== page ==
Thanks to my local library, I have been reading the medieval Troubadours. (The Wikipedia entry is in this case excellent, so I recommend you head there if you want a more in-depth overview.)
The troubadour tradition had its origins in Eleventh Century Occitania – the Kingdom of Oc – but from here it flowered into an incredibly cosmopolitan and sophisticated network which, at its height, drew together medieval courts from Portugal to Greece.
Typically, a troubadour would be patronised by a nobleman, for whom he would perform and undertake commissions, and from whom he would receive great favours and preference. But so expressive of courtly values was the troubadour’s art that many of the greatest troubadours were themselves noblemen. Richard the Lionheart famously composed a song urging his friends to club together and pay the ransom for which he was being held captive by Duke Leopold of Austria.
The troubadours would express aesthetic philosophies and communicate with each other through their songs, discussing their art and influences in a way that modern criticism would not hesitate to characterise as intertextual. Moreover, it was a common practice for two or more troubadours to compose a song together on the same theme, somewhere between a duet and a dialectical discourse.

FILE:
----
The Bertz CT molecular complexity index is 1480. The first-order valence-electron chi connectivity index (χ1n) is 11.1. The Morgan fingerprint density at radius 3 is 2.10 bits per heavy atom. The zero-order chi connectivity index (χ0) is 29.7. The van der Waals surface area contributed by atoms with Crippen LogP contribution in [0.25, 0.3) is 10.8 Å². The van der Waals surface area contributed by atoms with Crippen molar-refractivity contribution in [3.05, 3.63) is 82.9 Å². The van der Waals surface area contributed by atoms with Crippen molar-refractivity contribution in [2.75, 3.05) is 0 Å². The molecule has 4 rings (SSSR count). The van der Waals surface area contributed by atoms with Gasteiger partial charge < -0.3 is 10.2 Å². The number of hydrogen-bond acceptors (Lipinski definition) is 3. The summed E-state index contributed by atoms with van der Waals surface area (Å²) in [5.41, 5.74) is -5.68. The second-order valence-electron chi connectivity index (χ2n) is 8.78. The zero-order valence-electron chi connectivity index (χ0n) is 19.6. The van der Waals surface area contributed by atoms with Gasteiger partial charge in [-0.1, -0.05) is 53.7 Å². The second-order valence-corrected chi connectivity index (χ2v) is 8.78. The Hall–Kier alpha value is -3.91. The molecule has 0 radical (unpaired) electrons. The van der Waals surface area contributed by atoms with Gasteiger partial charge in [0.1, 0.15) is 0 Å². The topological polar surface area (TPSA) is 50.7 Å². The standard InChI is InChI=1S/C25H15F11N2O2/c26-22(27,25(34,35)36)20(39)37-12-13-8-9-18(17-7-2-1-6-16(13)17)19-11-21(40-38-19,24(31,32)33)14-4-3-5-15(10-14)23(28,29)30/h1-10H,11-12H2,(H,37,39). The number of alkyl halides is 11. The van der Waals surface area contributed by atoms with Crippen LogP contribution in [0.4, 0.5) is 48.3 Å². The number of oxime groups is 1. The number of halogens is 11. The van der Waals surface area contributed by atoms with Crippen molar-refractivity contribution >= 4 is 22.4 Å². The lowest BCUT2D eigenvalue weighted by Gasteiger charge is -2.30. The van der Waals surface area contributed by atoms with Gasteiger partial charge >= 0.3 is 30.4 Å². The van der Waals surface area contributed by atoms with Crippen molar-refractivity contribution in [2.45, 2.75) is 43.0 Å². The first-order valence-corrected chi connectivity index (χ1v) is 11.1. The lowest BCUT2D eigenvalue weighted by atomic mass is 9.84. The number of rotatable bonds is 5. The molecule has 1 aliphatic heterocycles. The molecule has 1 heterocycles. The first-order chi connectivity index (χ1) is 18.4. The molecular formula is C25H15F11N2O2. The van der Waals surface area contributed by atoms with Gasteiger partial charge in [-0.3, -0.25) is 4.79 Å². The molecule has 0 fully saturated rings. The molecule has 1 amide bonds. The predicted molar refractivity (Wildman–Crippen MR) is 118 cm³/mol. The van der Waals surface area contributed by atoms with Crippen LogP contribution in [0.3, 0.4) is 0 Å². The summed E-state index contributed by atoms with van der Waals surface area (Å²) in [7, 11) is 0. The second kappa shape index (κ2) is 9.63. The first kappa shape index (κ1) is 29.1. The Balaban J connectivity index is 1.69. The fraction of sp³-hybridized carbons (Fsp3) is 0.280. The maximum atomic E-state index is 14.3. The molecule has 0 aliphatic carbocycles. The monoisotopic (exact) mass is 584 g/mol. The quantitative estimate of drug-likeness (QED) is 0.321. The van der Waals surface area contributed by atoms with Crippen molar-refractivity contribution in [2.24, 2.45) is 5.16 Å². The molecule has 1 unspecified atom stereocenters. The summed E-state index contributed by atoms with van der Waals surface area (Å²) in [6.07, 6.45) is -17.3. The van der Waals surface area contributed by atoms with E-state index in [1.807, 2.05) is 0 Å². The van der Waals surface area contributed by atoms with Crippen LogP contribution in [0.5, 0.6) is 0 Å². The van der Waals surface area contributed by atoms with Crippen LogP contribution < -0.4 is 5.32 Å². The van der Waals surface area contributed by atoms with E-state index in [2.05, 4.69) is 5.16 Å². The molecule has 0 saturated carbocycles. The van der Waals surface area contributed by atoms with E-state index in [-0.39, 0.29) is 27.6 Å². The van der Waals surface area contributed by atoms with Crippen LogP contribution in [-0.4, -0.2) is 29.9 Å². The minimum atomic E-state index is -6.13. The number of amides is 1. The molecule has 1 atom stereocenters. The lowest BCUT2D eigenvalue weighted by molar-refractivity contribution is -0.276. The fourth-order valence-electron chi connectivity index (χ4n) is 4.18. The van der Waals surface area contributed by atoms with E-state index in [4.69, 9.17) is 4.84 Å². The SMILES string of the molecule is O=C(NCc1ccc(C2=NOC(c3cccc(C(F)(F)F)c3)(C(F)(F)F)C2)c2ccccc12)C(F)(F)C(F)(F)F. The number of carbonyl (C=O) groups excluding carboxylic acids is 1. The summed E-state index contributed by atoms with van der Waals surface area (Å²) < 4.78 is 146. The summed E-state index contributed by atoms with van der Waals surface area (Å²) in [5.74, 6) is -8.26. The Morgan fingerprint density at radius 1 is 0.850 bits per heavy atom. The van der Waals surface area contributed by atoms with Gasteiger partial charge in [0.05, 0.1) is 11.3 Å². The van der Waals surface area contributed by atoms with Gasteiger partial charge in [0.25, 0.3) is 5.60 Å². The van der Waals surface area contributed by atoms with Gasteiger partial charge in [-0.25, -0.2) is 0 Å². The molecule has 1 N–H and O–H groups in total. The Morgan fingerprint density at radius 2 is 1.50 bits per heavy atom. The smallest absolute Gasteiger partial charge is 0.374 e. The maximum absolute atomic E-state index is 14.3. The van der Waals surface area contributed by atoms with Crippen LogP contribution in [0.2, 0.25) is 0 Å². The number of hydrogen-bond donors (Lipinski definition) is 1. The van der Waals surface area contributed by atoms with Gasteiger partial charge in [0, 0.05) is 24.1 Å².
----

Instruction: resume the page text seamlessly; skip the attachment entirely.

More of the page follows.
Linguistically, the songs of the troubadours are fascinating. Although the language in which they are invariably composed was spoken only in Oc, apparently the members of any of the many Romance courts could understand the words perfectly. Indeed, such was the success and influence of the Occitan tradition that any aspirant troubadour would compose in that language, regardless of what their native tongue was – rather like how many pop singers from Europe today tend to write songs in (mostly mid-Atlantic) English.
To read the texts of the troubadours is a fascinating experience, because they seem to contain or prefigure elements of all the major Romance languages. Take the following verse as an example: I suspect that a speaker of contemporary French, Spanish, Italian, Portuguese or Catalan would not have too much difficulty understanding at least the first line:
…eu non puesc lonjamen estar
de sai vius ni de lai guerir,
si josta mi despollada
non la puesc baizar e tenir
dins cambra encortinada.
(Cercamon – Ab lo temps qe fai refreschar, vv. 45-49)
[A Spanish gloss would be: No puedo estar mucho tiempo aquí vivo y allá sanar, si no puedo besarla y tenerla desnuda a mi lado, dentro de la cámara encortinada. In English: I cannot be a long time here alive and there healthy, if I can’t kiss her and have her naked at my side, inside a four-poster bed.]
The verb ‘baizar’, to kiss, is reflected in the French baiser (in the old sense…), Spanish besar and Portuguese beijar.
In future blog posts I will use the language of the troubadours as a prism through which to look at aspects of the development of the Romance languages. For now, though, here is a striking metaphor for poetic/musical composition:
C’aisi vauc entrebescant
los mots e·l so afinant:
es en la baizada.
(Bernat Marti – Bel m’es lai latz la fontana, vv. 60-63)
[Voy entrelazando las palabras y afinando la melodía, del mismo modo que la lengua se entrelaza en el beso./I proceed by interlinking the words and refining the melody, in the same way that tongues interlink in the kiss.]